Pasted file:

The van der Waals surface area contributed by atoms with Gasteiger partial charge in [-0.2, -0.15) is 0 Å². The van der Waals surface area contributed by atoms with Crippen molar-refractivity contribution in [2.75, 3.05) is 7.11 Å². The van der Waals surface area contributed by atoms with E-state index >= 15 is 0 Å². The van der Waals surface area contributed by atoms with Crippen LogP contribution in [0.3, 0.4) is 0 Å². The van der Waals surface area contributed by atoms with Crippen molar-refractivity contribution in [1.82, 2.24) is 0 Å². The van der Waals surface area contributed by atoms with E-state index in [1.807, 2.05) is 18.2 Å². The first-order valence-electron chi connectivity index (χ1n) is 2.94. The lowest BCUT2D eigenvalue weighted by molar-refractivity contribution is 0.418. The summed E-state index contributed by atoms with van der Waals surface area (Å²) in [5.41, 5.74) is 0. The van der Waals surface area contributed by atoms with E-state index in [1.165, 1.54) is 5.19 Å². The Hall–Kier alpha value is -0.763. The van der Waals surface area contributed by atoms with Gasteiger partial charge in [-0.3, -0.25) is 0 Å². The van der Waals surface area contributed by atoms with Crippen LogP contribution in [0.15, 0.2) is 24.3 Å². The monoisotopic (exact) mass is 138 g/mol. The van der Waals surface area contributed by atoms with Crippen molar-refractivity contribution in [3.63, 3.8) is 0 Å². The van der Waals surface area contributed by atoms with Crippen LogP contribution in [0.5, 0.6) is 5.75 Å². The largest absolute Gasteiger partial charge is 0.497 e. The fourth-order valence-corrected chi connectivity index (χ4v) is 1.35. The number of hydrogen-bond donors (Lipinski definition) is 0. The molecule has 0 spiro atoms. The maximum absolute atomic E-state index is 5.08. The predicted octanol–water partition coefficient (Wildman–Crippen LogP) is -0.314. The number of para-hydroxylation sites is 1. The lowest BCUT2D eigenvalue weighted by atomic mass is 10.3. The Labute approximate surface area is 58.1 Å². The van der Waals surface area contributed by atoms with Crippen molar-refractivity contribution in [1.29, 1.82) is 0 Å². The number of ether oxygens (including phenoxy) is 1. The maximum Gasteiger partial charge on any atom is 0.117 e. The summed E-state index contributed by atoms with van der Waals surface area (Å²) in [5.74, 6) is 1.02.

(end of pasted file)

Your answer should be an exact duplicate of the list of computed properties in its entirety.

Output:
The van der Waals surface area contributed by atoms with Gasteiger partial charge in [-0.2, -0.15) is 0 Å². The van der Waals surface area contributed by atoms with Crippen molar-refractivity contribution in [2.75, 3.05) is 7.11 Å². The van der Waals surface area contributed by atoms with E-state index >= 15 is 0 Å². The van der Waals surface area contributed by atoms with Crippen LogP contribution in [0.3, 0.4) is 0 Å². The van der Waals surface area contributed by atoms with Crippen molar-refractivity contribution in [1.82, 2.24) is 0 Å². The van der Waals surface area contributed by atoms with E-state index in [1.807, 2.05) is 18.2 Å². The first-order valence-electron chi connectivity index (χ1n) is 2.94. The lowest BCUT2D eigenvalue weighted by molar-refractivity contribution is 0.418. The summed E-state index contributed by atoms with van der Waals surface area (Å²) in [5.41, 5.74) is 0. The van der Waals surface area contributed by atoms with E-state index in [1.165, 1.54) is 5.19 Å². The Hall–Kier alpha value is -0.763. The van der Waals surface area contributed by atoms with Gasteiger partial charge in [-0.3, -0.25) is 0 Å². The van der Waals surface area contributed by atoms with Crippen LogP contribution in [0.15, 0.2) is 24.3 Å². The monoisotopic (exact) mass is 138 g/mol. The van der Waals surface area contributed by atoms with Crippen molar-refractivity contribution in [3.63, 3.8) is 0 Å². The van der Waals surface area contributed by atoms with Crippen LogP contribution in [0.5, 0.6) is 5.75 Å². The largest absolute Gasteiger partial charge is 0.497 e. The fourth-order valence-corrected chi connectivity index (χ4v) is 1.35. The number of hydrogen-bond donors (Lipinski definition) is 0. The molecule has 0 spiro atoms. The maximum absolute atomic E-state index is 5.08. The predicted octanol–water partition coefficient (Wildman–Crippen LogP) is -0.314. The number of para-hydroxylation sites is 1. The lowest BCUT2D eigenvalue weighted by atomic mass is 10.3. The Labute approximate surface area is 58.1 Å². The van der Waals surface area contributed by atoms with Crippen molar-refractivity contribution in [1.29, 1.82) is 0 Å². The number of ether oxygens (including phenoxy) is 1. The maximum Gasteiger partial charge on any atom is 0.117 e. The summed E-state index contributed by atoms with van der Waals surface area (Å²) in [5.74, 6) is 1.02.